The Kogeto is an exciting piece of hardware for any video geeks our there: It films in a full 360ª panorama, and comes with special software to be able to upload and view the video. They also have an iPhone version. Watching this video just now, I see that there are a ton of new tricks that can be employed when filming "in the round". However, I have a similar thought every time I watch one of Disney's 360 films at Epcot: where is the film crew? Unless they are laying on the ground under the camera. Where is the director? I'm guessing there was a fair amount of rehearsal and playback at the shoot. Could he be laying on the ground? Luckily, they did not need to record sound for this video, but that would be a great challenge to solve.
People have said to me a few times: "You know there are people who have shot and edited entire films on their iPhone?"
To them I say: "So what? That was inevitable." Making a "normal" film is just a feature. This Kogeto is a true innovation. The iPhone enabled it, so that makes it a platform. I can appreciate that.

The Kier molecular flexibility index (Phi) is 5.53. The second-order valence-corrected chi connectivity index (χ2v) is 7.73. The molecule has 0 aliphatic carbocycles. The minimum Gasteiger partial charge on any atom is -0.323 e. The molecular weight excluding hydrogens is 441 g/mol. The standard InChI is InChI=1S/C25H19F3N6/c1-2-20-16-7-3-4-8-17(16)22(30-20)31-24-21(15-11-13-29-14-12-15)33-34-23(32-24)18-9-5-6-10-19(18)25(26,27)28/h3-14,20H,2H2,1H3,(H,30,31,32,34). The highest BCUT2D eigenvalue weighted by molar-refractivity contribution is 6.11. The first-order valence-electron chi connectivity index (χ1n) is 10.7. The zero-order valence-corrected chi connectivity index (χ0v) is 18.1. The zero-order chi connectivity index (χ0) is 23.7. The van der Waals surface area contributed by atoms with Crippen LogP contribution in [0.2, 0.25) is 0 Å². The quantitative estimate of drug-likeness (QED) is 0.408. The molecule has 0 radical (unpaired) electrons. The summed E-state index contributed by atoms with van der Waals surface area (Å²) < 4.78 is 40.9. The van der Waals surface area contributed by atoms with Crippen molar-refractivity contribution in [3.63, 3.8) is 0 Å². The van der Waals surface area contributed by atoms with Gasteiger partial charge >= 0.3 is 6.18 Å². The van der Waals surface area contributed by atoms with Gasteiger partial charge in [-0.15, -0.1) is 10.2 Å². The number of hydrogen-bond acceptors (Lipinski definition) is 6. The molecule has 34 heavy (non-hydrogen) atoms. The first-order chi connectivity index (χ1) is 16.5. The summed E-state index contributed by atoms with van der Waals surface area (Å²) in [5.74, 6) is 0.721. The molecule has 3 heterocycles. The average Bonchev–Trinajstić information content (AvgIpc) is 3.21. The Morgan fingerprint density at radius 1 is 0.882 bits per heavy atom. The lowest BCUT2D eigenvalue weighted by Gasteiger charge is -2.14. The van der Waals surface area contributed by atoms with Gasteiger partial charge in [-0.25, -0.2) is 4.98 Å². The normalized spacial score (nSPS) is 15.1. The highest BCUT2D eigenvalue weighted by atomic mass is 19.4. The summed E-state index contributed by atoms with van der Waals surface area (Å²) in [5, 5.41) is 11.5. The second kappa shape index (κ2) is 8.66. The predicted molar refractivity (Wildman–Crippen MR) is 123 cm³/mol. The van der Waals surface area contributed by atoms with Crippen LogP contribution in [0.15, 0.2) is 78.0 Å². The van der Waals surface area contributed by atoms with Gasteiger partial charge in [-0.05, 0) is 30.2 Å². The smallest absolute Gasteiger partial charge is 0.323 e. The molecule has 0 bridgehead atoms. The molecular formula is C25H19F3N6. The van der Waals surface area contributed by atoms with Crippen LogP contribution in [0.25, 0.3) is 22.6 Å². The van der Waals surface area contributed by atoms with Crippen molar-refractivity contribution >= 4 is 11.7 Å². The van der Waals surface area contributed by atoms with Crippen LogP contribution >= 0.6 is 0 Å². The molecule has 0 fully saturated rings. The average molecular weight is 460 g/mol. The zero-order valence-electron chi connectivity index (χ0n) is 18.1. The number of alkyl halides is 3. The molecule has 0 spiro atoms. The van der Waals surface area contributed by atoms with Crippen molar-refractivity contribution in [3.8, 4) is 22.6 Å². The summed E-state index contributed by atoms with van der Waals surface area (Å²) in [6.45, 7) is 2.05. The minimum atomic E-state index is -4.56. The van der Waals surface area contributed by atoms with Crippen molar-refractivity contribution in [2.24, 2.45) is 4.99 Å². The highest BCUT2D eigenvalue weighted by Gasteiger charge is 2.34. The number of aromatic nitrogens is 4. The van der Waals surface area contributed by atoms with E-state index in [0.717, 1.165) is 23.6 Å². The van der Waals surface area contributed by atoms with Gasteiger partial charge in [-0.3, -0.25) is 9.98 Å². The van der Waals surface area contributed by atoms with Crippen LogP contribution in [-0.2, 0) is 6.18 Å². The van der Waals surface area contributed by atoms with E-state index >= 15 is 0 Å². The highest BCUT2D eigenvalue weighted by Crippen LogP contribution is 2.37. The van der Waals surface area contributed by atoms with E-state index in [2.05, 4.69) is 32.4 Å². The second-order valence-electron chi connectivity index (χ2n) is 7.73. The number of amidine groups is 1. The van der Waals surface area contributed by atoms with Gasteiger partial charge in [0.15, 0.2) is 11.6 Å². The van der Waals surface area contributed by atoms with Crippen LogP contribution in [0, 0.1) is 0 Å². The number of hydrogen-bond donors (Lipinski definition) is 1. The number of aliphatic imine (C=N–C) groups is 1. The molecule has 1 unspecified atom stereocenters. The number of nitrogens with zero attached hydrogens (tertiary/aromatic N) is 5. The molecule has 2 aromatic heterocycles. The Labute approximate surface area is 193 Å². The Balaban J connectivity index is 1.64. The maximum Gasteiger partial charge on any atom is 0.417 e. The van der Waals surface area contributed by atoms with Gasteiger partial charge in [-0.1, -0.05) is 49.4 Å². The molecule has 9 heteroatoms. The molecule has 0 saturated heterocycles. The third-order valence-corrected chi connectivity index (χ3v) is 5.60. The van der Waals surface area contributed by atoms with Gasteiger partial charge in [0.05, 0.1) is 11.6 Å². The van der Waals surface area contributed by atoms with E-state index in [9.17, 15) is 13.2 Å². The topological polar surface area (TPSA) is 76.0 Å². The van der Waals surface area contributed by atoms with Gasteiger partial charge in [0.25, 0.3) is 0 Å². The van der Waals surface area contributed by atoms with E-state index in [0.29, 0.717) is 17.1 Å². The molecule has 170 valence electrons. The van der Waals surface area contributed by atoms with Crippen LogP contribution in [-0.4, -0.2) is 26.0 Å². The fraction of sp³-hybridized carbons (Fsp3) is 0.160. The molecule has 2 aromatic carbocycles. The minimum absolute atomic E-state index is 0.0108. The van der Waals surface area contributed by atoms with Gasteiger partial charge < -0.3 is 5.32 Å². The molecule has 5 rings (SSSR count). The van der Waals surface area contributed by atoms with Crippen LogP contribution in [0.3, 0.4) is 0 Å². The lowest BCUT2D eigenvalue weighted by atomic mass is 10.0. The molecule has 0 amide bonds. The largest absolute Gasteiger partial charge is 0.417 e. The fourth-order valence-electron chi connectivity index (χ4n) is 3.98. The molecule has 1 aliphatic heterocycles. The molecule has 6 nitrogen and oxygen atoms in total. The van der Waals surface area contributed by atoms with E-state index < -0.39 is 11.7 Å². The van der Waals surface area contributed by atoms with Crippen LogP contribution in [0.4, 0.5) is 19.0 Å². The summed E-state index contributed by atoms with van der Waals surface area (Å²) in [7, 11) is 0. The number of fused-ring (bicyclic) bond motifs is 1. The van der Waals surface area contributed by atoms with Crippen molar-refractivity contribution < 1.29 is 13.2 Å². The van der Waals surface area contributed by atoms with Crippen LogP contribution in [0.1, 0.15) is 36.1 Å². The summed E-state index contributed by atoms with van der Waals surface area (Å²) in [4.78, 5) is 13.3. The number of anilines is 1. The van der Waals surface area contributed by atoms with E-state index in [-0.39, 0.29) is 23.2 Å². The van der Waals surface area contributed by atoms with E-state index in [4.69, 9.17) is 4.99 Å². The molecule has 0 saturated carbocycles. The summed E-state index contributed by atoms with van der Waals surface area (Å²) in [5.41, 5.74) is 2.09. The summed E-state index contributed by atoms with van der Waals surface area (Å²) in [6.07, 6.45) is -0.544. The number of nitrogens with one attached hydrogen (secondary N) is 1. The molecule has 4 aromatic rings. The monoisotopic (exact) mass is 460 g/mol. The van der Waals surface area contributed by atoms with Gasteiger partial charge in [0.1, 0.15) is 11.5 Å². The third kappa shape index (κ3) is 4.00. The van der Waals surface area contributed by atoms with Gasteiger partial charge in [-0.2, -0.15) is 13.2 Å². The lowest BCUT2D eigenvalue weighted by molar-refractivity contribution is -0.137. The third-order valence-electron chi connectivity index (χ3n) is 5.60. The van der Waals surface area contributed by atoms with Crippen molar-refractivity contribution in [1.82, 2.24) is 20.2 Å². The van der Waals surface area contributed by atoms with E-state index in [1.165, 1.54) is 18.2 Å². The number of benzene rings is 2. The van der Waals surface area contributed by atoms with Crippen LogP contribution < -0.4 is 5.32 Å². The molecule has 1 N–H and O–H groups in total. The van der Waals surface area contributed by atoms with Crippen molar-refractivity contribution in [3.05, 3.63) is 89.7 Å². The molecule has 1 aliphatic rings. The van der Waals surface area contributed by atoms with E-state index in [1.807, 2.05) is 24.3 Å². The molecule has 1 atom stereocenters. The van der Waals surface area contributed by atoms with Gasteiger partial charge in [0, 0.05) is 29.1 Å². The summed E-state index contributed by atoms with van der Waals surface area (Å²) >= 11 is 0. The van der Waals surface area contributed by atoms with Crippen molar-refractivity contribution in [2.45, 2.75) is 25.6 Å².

The Tummeler in me also wonders how a camera like this could be used to immerse people in a video conference. I would like to see Kogeto make a projector or other display that can immerse you as completely as the camera captures.
Alan Wilkis - "Come and Go (feat. The KickDrums)" from David Sosnow on Vimeo.
This video was created using a single-point capture 360º panoramic camera, courtesy Kogeto of NYC - http://kogeto.com
Download the MP3 for free here: http://bit.ly/Wilkis_CAG
Co-directed & edited by: David Sosnow and Alan Wilkis
Produced by: David Sosnow, Alan Wilkis and Tavit Geudelekian
Starring: Caralyn Stone, Alex Fitts, Alexis Oliver, Kim Skadan, Katy Parnello, Lisa Harper, Caitlin Biskup, and Jamie Berg
Special Thanks: Michael Prall, Caroline Duncan'
As seen in PAPERMAG (http://bit.ly/v7uXbF) and The Atlantic (http://bit.ly/shVX8N)
Made in NYC.
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